Further Steps to Regulate the Imbalances in the Food Supply Chain
The perceived imbalance in bargaining position between big retail and food producers has long been a contentious issue in both the UK and in the EU Parliaments. Following inquiries by the Competition Commission, and considerable public pressure, the UK government concluded that action was needed and introduced the Grocery Suppliers Code of Practice in 2009 in an attempt to redress that balance.
The food supply chain has also regularly been the focus of EU attention. Whether it is through fishing quotas, agricultural subsidies, or the wider Common Agricultural Policy, the EU has not been afraid to act in the past to protect an industry that accounts for 7% of total employment in the EU and is worth approximately EUR 1400 billion a year to the EU economy.
More protection needed?
The issue is once more on both the EU and the UK political agenda. The EU Parliament is concerned that the prices paid by consumers for products are not reflected in the prices paid to farmers for their production. As a result, the EU Parliament concludes that this loss of bargaining power coupled with the increase in production costs and the impossibility of recovering those costs along the food distribution chain, may endanger the survival of agricultural industry which has an obvious on impact on the food supply chain.
On 19 January the EU Parliament passed a resolution calling for the EU Commission to take action. The Parliament asked for a number of measures to be taken, including robust legislation "to guarantee fair and transparent relationships between producers, suppliers and distributors of food products". The EU Parliament also called for the proper implementation of the rules already in force.
Almost in parallel with this development, on 24th January at the Opposition Day Debate in the House of Commons on rising food prices and poverty, the UK Government said that plans to appoint the Groceries Code Adjudicator would be pushed through as soon as possible.
In calling for this resolution, the EU Parliament identified a non-exhaustive list of thirty two practices that were of concern. Eight of these practices deal with access to retailers and twenty four relate to contractual terms or practices used by retailers. They include the examples listed below:
Access to retailers practices of concern
• shelf space pricing
• payment delays
• entry fees
• listing fees
• advance payments for accessing negotiations
• pricing and promotions
• favoured client clauses
Contractual terms or contractual practices of concern
• unilateral/retrospective changes to contractual conditions
• margin recovery
• payment for not reaching certain sales levels
• imposition of unreasonable costs for consumer complaints
• non written agreements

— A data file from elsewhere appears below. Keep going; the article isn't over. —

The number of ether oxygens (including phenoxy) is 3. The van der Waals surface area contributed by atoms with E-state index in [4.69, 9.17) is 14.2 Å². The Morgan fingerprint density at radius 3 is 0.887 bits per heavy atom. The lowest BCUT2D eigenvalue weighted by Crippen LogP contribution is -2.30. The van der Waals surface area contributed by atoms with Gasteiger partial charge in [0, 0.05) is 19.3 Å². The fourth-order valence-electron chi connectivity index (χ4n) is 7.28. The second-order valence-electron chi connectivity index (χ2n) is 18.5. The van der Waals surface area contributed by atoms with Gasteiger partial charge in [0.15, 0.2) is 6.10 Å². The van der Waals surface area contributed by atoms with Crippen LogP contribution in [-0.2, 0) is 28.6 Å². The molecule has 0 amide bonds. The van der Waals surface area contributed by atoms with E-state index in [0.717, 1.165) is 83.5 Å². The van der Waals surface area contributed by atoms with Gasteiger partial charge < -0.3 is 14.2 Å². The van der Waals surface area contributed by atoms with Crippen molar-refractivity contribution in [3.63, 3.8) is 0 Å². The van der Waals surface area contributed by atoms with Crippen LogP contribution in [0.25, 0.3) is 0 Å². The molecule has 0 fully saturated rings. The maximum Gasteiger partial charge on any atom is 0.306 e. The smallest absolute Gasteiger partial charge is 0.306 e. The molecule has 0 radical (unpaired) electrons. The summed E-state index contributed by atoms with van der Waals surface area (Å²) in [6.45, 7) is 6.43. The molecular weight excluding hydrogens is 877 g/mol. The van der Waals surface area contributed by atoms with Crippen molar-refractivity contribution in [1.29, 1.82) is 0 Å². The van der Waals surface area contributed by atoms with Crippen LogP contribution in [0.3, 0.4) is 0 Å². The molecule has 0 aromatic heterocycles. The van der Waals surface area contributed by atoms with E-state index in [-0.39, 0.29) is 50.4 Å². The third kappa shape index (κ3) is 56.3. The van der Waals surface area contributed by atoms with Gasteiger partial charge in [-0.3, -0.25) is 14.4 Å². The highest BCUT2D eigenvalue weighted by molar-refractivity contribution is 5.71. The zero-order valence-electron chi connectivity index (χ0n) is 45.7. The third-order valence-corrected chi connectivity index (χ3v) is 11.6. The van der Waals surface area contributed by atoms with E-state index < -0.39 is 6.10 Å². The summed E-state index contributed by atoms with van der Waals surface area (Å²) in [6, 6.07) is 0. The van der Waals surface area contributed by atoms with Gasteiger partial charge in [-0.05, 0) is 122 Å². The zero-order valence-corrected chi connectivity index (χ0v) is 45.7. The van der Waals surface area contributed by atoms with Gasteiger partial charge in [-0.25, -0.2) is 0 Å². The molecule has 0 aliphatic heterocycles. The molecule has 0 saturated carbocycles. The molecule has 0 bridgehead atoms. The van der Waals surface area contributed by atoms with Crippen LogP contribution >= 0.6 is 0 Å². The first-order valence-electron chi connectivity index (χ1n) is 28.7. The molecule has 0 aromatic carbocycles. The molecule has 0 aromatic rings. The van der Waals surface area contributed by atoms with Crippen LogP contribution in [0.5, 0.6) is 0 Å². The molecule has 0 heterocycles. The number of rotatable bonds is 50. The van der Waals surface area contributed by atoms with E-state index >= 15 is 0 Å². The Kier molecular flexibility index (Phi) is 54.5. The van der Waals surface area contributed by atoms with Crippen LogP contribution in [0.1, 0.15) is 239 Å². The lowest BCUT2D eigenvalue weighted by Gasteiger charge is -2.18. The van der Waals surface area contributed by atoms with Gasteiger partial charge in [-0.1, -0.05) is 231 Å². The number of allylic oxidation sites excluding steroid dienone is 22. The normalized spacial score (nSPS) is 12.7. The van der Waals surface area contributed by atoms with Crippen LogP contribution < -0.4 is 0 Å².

• retaliatory practices
• payment for shrinkage
• payments for customer complaints
Many of these practices, such as listing fees or shelf space allocation fees, are prohibited in the UK for retailers operating under the Groceries Supply Code of Practice (GSCOP) but certain retailers are managing to circumvent a number of these prohibitions by other means. Retailers will however be concerned about the prospect of further regulation in this area and the imposition of enforceable restrictions on the ways in which they conduct business, while the food manufacturing industry is likely to welcome additional protection.
Legislation on the way?
The EU wants action to be taken and as a first stage is seeking a full inquiry into the practices in the sector to ensure that the food manufacture and agricultural industry is preserved.
The EU recognises that the amount of time it takes suppliers to get paid can have significant impact on cash flow and the viability of suppliers. As a result the EU is also requesting a mechanism to address the late payment of invoices, particularly of perishable short life foods where the problem is more acute. The EU Parliament is seeking “urgent” action to harmonise EU regulation in this area and extend it where necessary to protect suppliers.
With the EU Parliament also discussing the potential harmonisation of competition law across member states as well as extending the continual price and market share monitoring across the EU, significant changes could be planned.
Given the political pressure that is mounting in the EU, it is likely that draft legislation (either entirely new legislation or significant amendments to existing legislation) will be the next step. While any legislation being implemented is some way off, UK food manufacturers and retailers alike will be well advised to keep a close eye on the progress of this EU Resolution to ensure that any further legislation does not restrict trading
If you would like to discuss how we can assist you in this area, please contact Paul Attwood on 0151 907 3015.
To see the full text of the EU Parliament Resolution click here: http://www.europarl.europa.eu/sides/getDoc.do?type=TA&reference=P7-TA-2012-0012&language=EN&ring=B7-2012-0008
If you would like to discuss in more detail please contact Paul Attwood on 0151 907 3015 or email email@example.com
This information is intended as a general discussion surrounding the topics covered and is for guidance purposes only. It does not constitute legal advice and should not be regarded as a substitute for taking legal advice. DWF is not responsible for any activity undertaken based on this information.